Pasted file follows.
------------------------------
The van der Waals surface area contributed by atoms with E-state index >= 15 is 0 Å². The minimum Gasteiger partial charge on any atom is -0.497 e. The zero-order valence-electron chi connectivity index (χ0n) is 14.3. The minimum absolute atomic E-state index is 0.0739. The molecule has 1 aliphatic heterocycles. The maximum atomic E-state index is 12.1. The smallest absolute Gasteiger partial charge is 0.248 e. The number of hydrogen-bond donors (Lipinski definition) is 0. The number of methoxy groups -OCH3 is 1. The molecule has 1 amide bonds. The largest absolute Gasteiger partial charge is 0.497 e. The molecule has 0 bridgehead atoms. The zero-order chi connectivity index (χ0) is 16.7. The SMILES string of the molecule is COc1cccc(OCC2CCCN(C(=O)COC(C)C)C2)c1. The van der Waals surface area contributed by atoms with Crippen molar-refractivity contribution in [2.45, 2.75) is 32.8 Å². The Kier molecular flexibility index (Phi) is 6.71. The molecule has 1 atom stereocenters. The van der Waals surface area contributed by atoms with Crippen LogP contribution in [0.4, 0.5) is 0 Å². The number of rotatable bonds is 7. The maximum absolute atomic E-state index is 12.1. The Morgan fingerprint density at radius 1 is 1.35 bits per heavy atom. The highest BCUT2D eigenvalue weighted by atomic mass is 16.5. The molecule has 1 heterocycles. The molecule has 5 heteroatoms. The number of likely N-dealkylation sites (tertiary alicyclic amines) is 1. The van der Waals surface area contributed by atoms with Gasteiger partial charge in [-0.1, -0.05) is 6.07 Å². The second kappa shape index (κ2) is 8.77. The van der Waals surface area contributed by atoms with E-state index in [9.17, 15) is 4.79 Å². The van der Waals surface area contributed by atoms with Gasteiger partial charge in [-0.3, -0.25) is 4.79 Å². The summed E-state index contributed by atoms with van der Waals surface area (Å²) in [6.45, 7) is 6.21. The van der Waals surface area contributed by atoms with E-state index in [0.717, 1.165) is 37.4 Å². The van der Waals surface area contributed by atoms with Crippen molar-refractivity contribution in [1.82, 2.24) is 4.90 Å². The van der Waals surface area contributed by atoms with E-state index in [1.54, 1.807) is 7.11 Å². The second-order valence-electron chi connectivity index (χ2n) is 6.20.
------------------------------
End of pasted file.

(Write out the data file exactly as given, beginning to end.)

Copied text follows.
The van der Waals surface area contributed by atoms with E-state index >= 15 is 0 Å². The minimum Gasteiger partial charge on any atom is -0.497 e. The zero-order valence-electron chi connectivity index (χ0n) is 14.3. The minimum absolute atomic E-state index is 0.0739. The molecule has 1 aliphatic heterocycles. The maximum atomic E-state index is 12.1. The smallest absolute Gasteiger partial charge is 0.248 e. The number of hydrogen-bond donors (Lipinski definition) is 0. The number of methoxy groups -OCH3 is 1. The molecule has 1 amide bonds. The largest absolute Gasteiger partial charge is 0.497 e. The molecule has 0 bridgehead atoms. The zero-order chi connectivity index (χ0) is 16.7. The SMILES string of the molecule is COc1cccc(OCC2CCCN(C(=O)COC(C)C)C2)c1. The van der Waals surface area contributed by atoms with Crippen molar-refractivity contribution in [2.45, 2.75) is 32.8 Å². The Kier molecular flexibility index (Phi) is 6.71. The molecule has 1 atom stereocenters. The van der Waals surface area contributed by atoms with Crippen LogP contribution in [0.4, 0.5) is 0 Å². The number of rotatable bonds is 7. The maximum absolute atomic E-state index is 12.1. The Morgan fingerprint density at radius 1 is 1.35 bits per heavy atom. The highest BCUT2D eigenvalue weighted by atomic mass is 16.5. The molecule has 1 heterocycles. The molecule has 5 heteroatoms. The number of likely N-dealkylation sites (tertiary alicyclic amines) is 1. The van der Waals surface area contributed by atoms with Gasteiger partial charge in [-0.1, -0.05) is 6.07 Å². The second kappa shape index (κ2) is 8.77. The van der Waals surface area contributed by atoms with E-state index in [9.17, 15) is 4.79 Å². The van der Waals surface area contributed by atoms with Gasteiger partial charge in [-0.3, -0.25) is 4.79 Å². The summed E-state index contributed by atoms with van der Waals surface area (Å²) in [6.45, 7) is 6.21. The van der Waals surface area contributed by atoms with E-state index in [0.717, 1.165) is 37.4 Å². The van der Waals surface area contributed by atoms with Crippen molar-refractivity contribution in [1.82, 2.24) is 4.90 Å². The van der Waals surface area contributed by atoms with E-state index in [1.54, 1.807) is 7.11 Å². The second-order valence-electron chi connectivity index (χ2n) is 6.20.